Filing Bankruptcy

Because many rules govern the requirements for filing different kinds of bankruptcy, it is best to begin by getting professional advice. When you consult with a bankruptcy attorney, you will learn whether bankruptcy is the right alternative for you. If it is, a bankruptcy attorney can help you decide what kind of bankruptcy you should file and can make sure that all the procedures are followed correctly. You should make a list of all your debts and assets before you meet with your bankruptcy attorney so that you can accurately answer the attorney’s questions about your financial situation.

Make Decisions About Your Bankruptcy

You need to make several decisions before you file bankruptcy. You might be eligible for only one form of bankruptcy or you may be able to choose between two alternatives. If you are married, you need to decide whether only one spouse should file or whether you should file a joint petition. You need to decide how you can best protect your assets while getting rid of as much debt as the law allows. You need to determine the most advantageous time to file your bankruptcy while taking care of things you might want to do before filing a bankruptcy (like renegotiating the terms of your mortgage loan) that become more difficult to accomplish after you file.

Attend Credit Counseling

With the six months prior to the date on which you file bankruptcy, you must attend credit counseling provided by an approved credit counseling agency. Consult with your bankruptcy attorney so you can avoid credit counseling services that will try to sell you services you don’t need.

Preparing the Bankruptcy Petition

You will work with your attorney to prepare a bankruptcy petition to file with the court. The petition consists of many separate forms. Some are applicable to a chapter 7 petition, some only apply to a chapter 13 petition, and some are the same in both petitions.

In the petition, you will list all of your sources of income and all of your debts (including those that are disputed) as well as the names and addresses of your creditors and any collection agencies or attorneys that have contacted you on their behalf. You will also list all of your assets and their approximate value. You may need to do some research to find an appropriate replacement value (such as the bluebook value for a used car) for each of your assets. If you claim an asset is exempt from inclusion in the bankruptcy estate, you must specify the exemption in the petition.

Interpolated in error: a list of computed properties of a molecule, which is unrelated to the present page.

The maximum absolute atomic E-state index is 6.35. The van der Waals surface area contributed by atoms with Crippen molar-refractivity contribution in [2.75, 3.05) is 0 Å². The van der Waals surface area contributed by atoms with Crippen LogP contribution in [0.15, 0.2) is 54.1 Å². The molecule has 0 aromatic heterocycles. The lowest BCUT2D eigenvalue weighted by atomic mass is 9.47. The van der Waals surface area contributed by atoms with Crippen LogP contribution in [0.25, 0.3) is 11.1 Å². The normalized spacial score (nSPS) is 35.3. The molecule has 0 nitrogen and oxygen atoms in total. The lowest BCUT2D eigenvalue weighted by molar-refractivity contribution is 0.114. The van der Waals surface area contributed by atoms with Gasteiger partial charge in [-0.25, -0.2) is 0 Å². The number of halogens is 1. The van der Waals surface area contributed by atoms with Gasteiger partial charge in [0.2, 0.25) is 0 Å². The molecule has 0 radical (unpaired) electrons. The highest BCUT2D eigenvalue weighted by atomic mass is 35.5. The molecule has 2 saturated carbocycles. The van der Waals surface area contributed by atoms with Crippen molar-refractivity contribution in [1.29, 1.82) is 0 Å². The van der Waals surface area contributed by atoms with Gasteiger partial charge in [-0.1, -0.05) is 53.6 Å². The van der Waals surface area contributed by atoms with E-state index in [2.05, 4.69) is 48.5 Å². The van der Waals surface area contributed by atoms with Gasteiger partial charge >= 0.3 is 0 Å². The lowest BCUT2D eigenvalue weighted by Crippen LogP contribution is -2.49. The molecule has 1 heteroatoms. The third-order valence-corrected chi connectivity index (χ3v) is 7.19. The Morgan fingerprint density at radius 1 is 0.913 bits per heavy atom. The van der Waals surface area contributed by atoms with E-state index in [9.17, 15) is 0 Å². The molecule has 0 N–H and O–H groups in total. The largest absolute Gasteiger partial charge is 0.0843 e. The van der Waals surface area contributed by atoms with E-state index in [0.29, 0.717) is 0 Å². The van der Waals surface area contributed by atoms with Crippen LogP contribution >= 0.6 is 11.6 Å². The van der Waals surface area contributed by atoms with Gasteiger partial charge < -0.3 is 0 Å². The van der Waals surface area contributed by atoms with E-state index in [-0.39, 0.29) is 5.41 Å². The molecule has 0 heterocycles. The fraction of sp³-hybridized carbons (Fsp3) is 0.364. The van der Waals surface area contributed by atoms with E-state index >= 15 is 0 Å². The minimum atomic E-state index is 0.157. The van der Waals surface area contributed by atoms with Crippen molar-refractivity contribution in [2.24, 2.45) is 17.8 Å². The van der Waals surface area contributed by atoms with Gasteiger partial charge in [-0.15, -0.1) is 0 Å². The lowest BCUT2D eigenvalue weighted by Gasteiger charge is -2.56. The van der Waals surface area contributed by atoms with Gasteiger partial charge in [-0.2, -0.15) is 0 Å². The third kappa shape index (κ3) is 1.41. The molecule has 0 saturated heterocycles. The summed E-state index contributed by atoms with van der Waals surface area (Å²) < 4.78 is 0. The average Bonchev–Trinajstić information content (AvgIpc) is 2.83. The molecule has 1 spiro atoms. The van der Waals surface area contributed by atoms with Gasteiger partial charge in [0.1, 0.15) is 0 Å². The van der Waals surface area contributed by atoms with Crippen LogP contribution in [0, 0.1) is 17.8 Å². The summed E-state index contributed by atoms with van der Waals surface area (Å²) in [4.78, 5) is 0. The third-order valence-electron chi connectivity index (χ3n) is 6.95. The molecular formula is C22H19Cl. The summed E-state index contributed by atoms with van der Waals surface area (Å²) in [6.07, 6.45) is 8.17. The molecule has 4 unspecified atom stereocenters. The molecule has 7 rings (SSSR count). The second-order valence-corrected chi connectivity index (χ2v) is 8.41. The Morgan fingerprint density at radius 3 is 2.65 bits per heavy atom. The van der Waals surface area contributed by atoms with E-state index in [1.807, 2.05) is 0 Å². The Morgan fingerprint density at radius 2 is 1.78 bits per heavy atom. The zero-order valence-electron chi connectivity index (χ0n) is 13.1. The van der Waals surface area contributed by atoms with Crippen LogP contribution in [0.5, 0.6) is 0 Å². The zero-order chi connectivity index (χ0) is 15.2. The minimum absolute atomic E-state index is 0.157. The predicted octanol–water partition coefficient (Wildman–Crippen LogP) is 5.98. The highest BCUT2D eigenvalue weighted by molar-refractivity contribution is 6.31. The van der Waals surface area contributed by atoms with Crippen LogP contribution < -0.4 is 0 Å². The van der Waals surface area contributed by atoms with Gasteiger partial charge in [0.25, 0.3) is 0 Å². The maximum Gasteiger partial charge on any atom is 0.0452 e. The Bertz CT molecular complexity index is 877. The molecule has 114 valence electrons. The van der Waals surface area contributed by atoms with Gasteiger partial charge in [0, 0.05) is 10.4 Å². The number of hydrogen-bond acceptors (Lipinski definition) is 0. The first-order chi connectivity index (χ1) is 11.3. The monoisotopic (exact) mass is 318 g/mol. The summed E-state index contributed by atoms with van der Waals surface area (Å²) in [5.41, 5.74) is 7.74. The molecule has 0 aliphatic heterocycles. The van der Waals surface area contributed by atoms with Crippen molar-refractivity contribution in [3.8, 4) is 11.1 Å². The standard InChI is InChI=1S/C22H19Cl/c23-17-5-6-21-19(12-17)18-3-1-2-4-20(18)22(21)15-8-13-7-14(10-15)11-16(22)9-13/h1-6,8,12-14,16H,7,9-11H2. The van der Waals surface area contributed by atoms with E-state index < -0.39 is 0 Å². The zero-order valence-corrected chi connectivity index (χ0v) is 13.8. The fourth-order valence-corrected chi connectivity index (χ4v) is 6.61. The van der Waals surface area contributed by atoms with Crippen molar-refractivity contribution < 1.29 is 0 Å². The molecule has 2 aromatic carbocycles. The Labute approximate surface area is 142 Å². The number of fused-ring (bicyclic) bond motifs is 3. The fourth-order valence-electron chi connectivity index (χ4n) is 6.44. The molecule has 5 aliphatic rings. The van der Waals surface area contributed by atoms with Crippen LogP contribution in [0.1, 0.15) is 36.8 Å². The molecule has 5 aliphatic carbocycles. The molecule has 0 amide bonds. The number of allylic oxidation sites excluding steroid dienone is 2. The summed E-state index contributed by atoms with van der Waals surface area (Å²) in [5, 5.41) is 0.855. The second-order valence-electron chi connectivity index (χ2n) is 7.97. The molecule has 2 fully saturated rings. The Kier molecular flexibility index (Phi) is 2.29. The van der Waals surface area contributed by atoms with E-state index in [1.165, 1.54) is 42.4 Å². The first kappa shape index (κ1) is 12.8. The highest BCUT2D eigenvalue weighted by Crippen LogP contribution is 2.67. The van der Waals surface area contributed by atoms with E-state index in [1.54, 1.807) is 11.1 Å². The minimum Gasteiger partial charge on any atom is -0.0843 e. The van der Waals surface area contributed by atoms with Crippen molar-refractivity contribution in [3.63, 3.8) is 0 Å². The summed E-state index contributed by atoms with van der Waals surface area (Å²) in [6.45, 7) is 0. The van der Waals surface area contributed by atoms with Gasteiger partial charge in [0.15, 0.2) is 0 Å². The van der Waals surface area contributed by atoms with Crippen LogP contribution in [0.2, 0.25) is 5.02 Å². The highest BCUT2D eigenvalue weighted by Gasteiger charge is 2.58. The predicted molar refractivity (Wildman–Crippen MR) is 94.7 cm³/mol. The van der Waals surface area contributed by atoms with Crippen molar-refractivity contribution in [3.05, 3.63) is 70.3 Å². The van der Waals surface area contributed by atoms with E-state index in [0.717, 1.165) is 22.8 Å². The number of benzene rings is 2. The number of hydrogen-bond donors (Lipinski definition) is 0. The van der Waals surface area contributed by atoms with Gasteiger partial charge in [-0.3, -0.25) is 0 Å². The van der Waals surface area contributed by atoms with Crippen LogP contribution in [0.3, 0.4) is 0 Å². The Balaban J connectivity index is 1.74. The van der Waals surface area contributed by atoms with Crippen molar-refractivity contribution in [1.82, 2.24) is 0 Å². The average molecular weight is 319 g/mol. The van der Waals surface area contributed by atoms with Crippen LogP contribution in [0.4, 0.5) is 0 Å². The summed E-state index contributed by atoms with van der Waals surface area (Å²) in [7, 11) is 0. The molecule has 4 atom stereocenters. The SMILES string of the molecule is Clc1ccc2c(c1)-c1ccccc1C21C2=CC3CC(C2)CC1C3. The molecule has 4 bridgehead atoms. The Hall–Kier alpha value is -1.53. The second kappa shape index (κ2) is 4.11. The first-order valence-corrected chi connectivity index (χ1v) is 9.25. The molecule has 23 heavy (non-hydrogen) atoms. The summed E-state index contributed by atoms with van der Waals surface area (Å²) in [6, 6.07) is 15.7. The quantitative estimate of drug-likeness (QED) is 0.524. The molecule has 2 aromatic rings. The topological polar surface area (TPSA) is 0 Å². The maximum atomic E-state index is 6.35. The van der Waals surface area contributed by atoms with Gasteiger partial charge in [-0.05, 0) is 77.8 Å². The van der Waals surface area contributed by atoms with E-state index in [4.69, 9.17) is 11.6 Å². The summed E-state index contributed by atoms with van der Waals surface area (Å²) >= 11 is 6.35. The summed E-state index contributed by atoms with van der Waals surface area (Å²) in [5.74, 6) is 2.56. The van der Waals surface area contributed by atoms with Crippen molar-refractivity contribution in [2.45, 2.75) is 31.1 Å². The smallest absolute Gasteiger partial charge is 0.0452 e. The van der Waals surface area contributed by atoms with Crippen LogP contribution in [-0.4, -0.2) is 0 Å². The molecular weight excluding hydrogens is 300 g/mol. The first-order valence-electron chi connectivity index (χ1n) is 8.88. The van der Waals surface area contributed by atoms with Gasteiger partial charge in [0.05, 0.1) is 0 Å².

In a chapter 13 petition, you will provide the court with a monthly budget that itemizes your necessary expenses. You will then propose a plan to repay your secured creditors in full while paying as much as you can afford to unsecured creditors. Your proposed monthly plan payment is generally the difference between your monthly income and your monthly expenses.

File the Petition

The completed petition is filed with the Clerk of the Bankruptcy Court. As soon as the petition is accepted for filing, an automatic stay goes into effect. The stay prevents your creditors from making further efforts to collect their debts from you unless they can persuade the court to lift the stay.

You will need to pay a filing fee when you file your petition. In a chapter 7 bankruptcy, the current filing fee is $306. You may be able to pay it in installments. In a chapter 13 bankruptcy, the current filing fee is $281.